Please don’t take this as a slam against this post it is meant as a comment on wine reviews in general. No offense intended.
Reading reviews about wine is like reading an art or movie or play critic’s review and attempting to make any logical connection between the words used and the subject.
Jammy? Sure, OK, I can understand that and imagine the taste.
Fruit-forward??? WTH is the chemical formula for producing Fruit-forward and just what have they failed to convey to a normal human being assuming they are describing a taste. Does this contribute to glo-bull warming/cooling.
Relaxed?? Again, just what chemical formula produces relaxed and what does that do to ones tongue?
I get the impression they are just attempting to impress a limited few snobs who would not dare to dispute the Relaxed taste or if the Fruit was forward or reverse.
Under full disclosure I have to admit to committing the ultimate Wine Faux Pas in France a few years back where the buss boy at our table nearly went spastic when we were willing to try a Wine which had just been released to the market and was suggested by our waiter.
He went ballistic because we were having fish and it was a red wine. Oh the humanity. You would have though we were mixing matter and anti-matter and I am not exaggerating.
I love the fact that the waiter recommended it, but it was the bus boy who got furious. Only in France. Was he mad at the waiter or you?
It’s just the jargon people use to make outsiders think something is complicated or special to be able to charge more. Avoidng plain English impresses some people.
Well, like you, no offense intended, but just because you don’t understand something doesn’t mean it’s not legit. Folks in the wine industry or who are avid consumers know what these terms mean. I may not understand what a lot of terms used, say, in tree pruning or book binding or basket weaving mean, but that doesn’t mean the terms are meaningless to those who need to use them.
And second, there are plenty of times red wine is great with fish. Depends on the wine, the fish and how its prepared. You decide what you like, there are no rules that must be followed or else. And that’s probably a reason the guy was still a bus boy and not waiter.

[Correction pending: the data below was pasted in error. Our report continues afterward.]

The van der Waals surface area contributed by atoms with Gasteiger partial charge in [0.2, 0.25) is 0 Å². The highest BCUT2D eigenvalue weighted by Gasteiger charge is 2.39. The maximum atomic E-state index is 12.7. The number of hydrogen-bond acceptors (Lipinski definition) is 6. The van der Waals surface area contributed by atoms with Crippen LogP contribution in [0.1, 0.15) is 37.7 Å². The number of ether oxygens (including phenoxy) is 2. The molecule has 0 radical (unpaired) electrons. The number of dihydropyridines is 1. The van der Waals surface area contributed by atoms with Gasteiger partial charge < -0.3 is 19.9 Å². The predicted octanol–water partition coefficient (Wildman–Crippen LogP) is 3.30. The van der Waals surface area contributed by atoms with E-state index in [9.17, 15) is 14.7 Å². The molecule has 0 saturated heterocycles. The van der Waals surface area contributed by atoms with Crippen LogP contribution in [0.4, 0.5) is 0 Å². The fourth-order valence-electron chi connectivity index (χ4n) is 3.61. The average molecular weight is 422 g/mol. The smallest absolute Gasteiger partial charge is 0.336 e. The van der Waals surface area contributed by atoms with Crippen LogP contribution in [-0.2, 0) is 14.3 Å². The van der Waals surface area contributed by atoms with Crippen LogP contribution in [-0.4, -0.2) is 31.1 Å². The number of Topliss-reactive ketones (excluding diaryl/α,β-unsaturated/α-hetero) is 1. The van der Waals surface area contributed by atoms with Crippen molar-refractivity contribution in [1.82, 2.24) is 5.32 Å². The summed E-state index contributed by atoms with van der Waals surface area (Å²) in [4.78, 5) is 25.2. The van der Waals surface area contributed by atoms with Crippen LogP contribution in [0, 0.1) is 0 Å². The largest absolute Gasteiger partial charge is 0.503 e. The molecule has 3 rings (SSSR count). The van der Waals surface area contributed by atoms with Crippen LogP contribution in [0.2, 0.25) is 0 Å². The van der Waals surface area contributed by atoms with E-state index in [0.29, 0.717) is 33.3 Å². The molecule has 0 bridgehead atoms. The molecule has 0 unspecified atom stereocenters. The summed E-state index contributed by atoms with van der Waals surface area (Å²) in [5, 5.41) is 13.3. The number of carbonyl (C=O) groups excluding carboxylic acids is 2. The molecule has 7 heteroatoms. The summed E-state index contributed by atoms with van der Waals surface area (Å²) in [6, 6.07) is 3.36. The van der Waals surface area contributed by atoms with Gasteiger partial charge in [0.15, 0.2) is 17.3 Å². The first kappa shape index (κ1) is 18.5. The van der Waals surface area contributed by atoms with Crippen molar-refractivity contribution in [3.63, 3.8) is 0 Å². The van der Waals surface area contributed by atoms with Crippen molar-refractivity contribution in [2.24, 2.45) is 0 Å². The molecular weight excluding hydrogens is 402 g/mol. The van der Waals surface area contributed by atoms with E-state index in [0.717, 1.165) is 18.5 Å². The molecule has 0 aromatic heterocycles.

I'm reminded of Two Buck Chuck winning the blind taste test at the California State Fair competition in 2007.
July 12, 2007More at ABC Story
The connoisseurs may cringe, the snobs may even sob, but the judges have spoken: California's best chardonnay costs less than $3.
Charles Shaw Chardonnay, better known as "Two Buck Chuck," beat hundreds of other wines and was named the top prize in a prestigious tasting competition in California.
"The characteristics that we look for in our gold medal winner a nice creamy butter, fruity it was a delight to taste," said 2007 California State Fair Commercial Wine Competition judge Michael Williams.
The affordable wine beat out 350 other California chardonnays to win the double gold. Second place went to an $18 bottle, and the most expensive wines at the event, at the price of $55, didn't even medal.
Fruit forward generally means you get more of a fruit (grape) taste at the start of the sip, vs a more aged wine where the fruit flavor has dissipated. Relaxed typically describes a wine which requires less decanting time before unpleasant flavors have dissipated from the wine.
As for ocean aging - colder aging has been around for quite a while, and warmer cellars can give a marked difference in flavor. Typically, however, the difference is right after removing the cork - once decanted for an hour or so, it is difficult to tell the difference between a cold cellar and a warm cellar aging.
And yes, I drink two buck Chuck. The Savignon Blanc is particularly good this year.
Yeah, yeah pal. Just fill it up.
Light red wine goes fine with fish, the rule is not arbitrary, but it is related how flavors blend. Still, the con-a-sewers lingo is often, as you point out, used to impress and not to inform.
When wine is aged there are chemical reactions happening for anywhere from one to twenty five years depending on the wine. These involve dissolved gasses, tannins, acids, and resins, and depend on many factors including the wood barrels when used.
There are around 20 aroma families used to describe a wines smell such as floral, fruits, herbaceous, minerals, spices, and musk.
Also considered are texture, color, alcohol content and of course, taste. For taste there are over 100 descriptors that describe the balance between acids, sugars, tannins, and the alcohol as well as specific flavors.